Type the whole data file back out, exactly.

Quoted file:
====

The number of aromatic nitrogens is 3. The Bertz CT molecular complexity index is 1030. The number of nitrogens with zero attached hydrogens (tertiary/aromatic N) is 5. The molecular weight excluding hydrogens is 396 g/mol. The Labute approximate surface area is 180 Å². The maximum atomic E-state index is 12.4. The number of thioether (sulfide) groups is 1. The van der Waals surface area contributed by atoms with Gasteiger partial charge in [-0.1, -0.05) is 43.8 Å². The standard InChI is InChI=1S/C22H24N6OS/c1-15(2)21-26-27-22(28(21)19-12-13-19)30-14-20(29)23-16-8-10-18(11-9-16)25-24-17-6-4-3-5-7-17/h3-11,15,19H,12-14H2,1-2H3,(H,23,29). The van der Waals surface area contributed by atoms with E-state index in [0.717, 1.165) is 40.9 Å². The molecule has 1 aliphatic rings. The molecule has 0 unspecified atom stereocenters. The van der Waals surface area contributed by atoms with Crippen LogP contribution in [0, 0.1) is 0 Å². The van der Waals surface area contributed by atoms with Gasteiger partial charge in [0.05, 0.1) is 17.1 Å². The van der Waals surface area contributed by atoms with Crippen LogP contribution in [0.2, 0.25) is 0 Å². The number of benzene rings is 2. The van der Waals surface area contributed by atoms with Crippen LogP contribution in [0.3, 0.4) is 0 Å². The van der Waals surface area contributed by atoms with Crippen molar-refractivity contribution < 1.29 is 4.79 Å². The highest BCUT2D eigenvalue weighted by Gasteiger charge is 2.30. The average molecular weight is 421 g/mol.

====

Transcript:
The number of aromatic nitrogens is 3. The Bertz CT molecular complexity index is 1030. The number of nitrogens with zero attached hydrogens (tertiary/aromatic N) is 5. The molecular weight excluding hydrogens is 396 g/mol. The Labute approximate surface area is 180 Å². The maximum atomic E-state index is 12.4. The number of thioether (sulfide) groups is 1. The van der Waals surface area contributed by atoms with Gasteiger partial charge in [-0.1, -0.05) is 43.8 Å². The standard InChI is InChI=1S/C22H24N6OS/c1-15(2)21-26-27-22(28(21)19-12-13-19)30-14-20(29)23-16-8-10-18(11-9-16)25-24-17-6-4-3-5-7-17/h3-11,15,19H,12-14H2,1-2H3,(H,23,29). The van der Waals surface area contributed by atoms with E-state index in [0.717, 1.165) is 40.9 Å². The molecule has 1 aliphatic rings. The molecule has 0 unspecified atom stereocenters. The van der Waals surface area contributed by atoms with Crippen LogP contribution in [0, 0.1) is 0 Å². The van der Waals surface area contributed by atoms with Gasteiger partial charge in [0.05, 0.1) is 17.1 Å². The van der Waals surface area contributed by atoms with Crippen LogP contribution in [0.2, 0.25) is 0 Å². The number of benzene rings is 2. The van der Waals surface area contributed by atoms with Crippen LogP contribution in [0.3, 0.4) is 0 Å². The van der Waals surface area contributed by atoms with Crippen molar-refractivity contribution < 1.29 is 4.79 Å². The highest BCUT2D eigenvalue weighted by Gasteiger charge is 2.30. The average molecular weight is 421 g/mol.